I am trying to run a Get-ChildItem and Get-Item * list in powershell to generate a listing of all files in a single folder. Problem I’m having is that when I run either of those commands in powershell, I’m only getting half of the folder in the list format. The list should be over 4K lines long, but is barely reaching 3K lines. How can I get the entire folder listed out or is there something that is preventing the full list from being generated?
We won’t be able to help you without seeing your code.
I need to know exactly what you need to see so that I can provide it. I don’t work with code and am trying to run this listing as the original person that figured it out was using the Command Window from an older version of Windows and my laptop uses PowerShell.
There is actually never a ‘too much information’ The more you provide the easier could it be to help you. What do you run in what environment and how is it not working as expected?
I’m running Windows 10, basic office environment, not working for a computer company or anything. I’m trying to run and to see a listing of all files in a single folder that is part of a shared drive with the company. The folder has 4257 files in it, and the Get ChildItem and Get Item codes are only pulling out 2997 of the 4257 files. Once everything has been removed from duplicates and files that aren’t what are being checked for, the list should be 1000 files less. Using the Command Window to run a dirlist on older versions of Windows got all of the files in the folder, so I’m looking for something that is the newer version of the dirlist command to run through PowerShell. Does that help?
Does that help?hhmmm ... not that much. Is it possible to see what commands you run? What happens when you run this commands? I cannot see your console window. ;-)
I just ran the following on my C:\Windows\System32 directory and it seemed to work:
Get-ChildItem C:\Windows\System32\ -File | measure Count : 4331 Average : Sum : Maximum : Minimum : Property :
Even with the -recurse switch, it returned 20K files… I did get some “Access Denied” errors…
Seeing your code would be very helpful… >:P
Funny. I tried something similar:
Get-ChildItem -Path C:\Windows -Recurse -Force -File -OutVariable AllWinFiles
So it is not the sheer number of files to count what causes the problem.
When I open Power Shell, I’m holding shift and right clicking on the folder to run it. When the Power Shell window opens up it displays: PS T:\Dept\Import\Import Entry Record\Essilor Import Docs 2018>
From the end of the line above, I’m then telling it to do which then pulls up the list I’m wanting, but only half of it.
What code are you running to get this list, exactly?
Define what you’re saying with the term “code”? I don’t know what that is.
What commands are you entering, with what parameters, to get this truncated list?
I’m trying to get all files in that single folder to show up so that I can verify it with a list of file numbers that are pulled from the US Customs Environment for all of the entries processed under our specified importer ID’s.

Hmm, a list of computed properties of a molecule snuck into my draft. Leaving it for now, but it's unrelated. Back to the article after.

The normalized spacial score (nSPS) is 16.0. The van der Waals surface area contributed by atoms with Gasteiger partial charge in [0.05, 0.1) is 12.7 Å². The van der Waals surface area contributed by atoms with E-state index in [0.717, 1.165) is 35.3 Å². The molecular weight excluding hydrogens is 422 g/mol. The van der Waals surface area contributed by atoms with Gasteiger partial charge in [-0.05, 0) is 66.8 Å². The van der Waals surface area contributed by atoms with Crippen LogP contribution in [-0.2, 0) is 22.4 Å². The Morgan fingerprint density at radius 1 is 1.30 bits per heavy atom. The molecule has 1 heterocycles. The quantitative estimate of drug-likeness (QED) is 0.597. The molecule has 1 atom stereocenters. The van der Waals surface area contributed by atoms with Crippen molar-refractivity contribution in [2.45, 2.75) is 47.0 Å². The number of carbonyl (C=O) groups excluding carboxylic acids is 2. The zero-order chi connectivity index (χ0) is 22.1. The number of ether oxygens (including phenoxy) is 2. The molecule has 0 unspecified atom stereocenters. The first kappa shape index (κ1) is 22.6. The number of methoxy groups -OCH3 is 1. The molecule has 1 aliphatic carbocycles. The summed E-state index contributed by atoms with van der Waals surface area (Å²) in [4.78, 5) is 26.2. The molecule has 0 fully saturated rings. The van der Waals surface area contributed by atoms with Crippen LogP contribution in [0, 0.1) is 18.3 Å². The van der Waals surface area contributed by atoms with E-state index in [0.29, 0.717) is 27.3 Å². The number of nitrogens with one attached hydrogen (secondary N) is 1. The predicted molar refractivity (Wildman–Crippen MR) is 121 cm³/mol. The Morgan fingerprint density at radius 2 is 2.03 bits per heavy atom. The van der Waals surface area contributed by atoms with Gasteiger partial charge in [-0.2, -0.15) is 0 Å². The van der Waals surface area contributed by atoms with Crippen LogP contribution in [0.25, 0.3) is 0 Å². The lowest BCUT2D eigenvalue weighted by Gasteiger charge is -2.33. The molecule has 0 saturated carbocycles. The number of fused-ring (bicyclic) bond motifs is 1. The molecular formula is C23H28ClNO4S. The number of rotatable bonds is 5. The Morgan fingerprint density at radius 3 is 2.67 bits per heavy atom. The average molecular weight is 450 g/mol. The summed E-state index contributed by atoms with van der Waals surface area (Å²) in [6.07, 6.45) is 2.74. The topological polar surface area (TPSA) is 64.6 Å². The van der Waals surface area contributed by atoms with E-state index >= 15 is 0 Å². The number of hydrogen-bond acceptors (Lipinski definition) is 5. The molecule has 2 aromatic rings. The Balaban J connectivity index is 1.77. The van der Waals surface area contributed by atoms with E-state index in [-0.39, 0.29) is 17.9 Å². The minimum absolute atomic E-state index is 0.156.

And how do you know it’s not the complete list? Where do you know it’s only 2997 instead of 4257? Did you count them by hand?
What kind of files are there? Do you have any hidden or system files? Do you have read access to all this files with the account you run this cmdlet?
I don’t know CODES!!!
I was given this site from the IT people at my company to use as they were tied up on other projects and unable to help me figure out the Power Shell commands. I work in International Trade Compliance, so coding/codes are nothing I have any knowledge of.
I copied the list to excel where it showed me how many lines it was and compared that to the log we have of all entry numbers and the other list that someone else had run using Command Window on an older laptop. I can’t run anything with the Command Window as that person is on vacation and I’m trying to run the same report on my laptop while they’re out. The files that are in the folder are pdf, doc, tif, xlsx, & txt. I’m only needing the files that are pdf, doc, tif and have to sort the rest out to make sure I have the correct number of files that match the excel list we use for auditing. Sorry, the email didn’t show me your full reply.
You might take a little step back and start with learning the very basics of Powershell from scratch. In this thread you’ll find some great sources to start from: Beginner Sites and Tutorials. Espacially the free video courses from the Microsoft Virtual Academy are really good and even slightly entertaining.
Try running the following code:
Get-ChildItem -Recurse -Force -OutVariable allFiles | Out-Null
That’s what we call code.
Would I run the code you listed before or after that long line that shows up starting with PS?
you really should start with learning the basics first. This will save you from a lot of wasted time and frustration.
If you’re able to run it before “that long line that shows up starting with PS” run it before. Otherwise run it after.
BTW: that’s the path of the folder. You should check if it’s the desired one.